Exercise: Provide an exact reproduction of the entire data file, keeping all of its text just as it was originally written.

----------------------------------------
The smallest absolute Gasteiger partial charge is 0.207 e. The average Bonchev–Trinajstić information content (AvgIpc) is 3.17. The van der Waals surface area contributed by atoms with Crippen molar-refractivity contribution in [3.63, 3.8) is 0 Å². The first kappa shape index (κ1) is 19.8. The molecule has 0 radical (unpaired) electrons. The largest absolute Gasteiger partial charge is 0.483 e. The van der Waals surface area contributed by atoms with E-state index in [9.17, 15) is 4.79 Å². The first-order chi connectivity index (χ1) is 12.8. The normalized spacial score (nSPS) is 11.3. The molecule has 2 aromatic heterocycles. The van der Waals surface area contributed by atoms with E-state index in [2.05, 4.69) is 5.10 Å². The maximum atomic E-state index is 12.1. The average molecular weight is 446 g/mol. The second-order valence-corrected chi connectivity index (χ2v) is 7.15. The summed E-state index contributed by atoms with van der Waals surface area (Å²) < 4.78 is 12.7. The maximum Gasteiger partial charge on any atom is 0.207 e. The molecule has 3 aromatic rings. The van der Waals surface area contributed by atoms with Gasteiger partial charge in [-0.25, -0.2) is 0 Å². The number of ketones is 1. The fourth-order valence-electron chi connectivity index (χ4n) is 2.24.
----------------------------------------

The smallest absolute Gasteiger partial charge is 0.207 e. The average Bonchev–Trinajstić information content (AvgIpc) is 3.17. The van der Waals surface area contributed by atoms with Crippen molar-refractivity contribution in [3.63, 3.8) is 0 Å². The first kappa shape index (κ1) is 19.8. The molecule has 0 radical (unpaired) electrons. The largest absolute Gasteiger partial charge is 0.483 e. The van der Waals surface area contributed by atoms with E-state index in [9.17, 15) is 4.79 Å². The first-order chi connectivity index (χ1) is 12.8. The normalized spacial score (nSPS) is 11.3. The molecule has 2 aromatic heterocycles. The van der Waals surface area contributed by atoms with E-state index in [2.05, 4.69) is 5.10 Å². The maximum atomic E-state index is 12.1. The average molecular weight is 446 g/mol. The second-order valence-corrected chi connectivity index (χ2v) is 7.15. The summed E-state index contributed by atoms with van der Waals surface area (Å²) < 4.78 is 12.7. The maximum Gasteiger partial charge on any atom is 0.207 e. The molecule has 3 aromatic rings. The van der Waals surface area contributed by atoms with Gasteiger partial charge in [-0.25, -0.2) is 0 Å². The number of ketones is 1. The fourth-order valence-electron chi connectivity index (χ4n) is 2.24.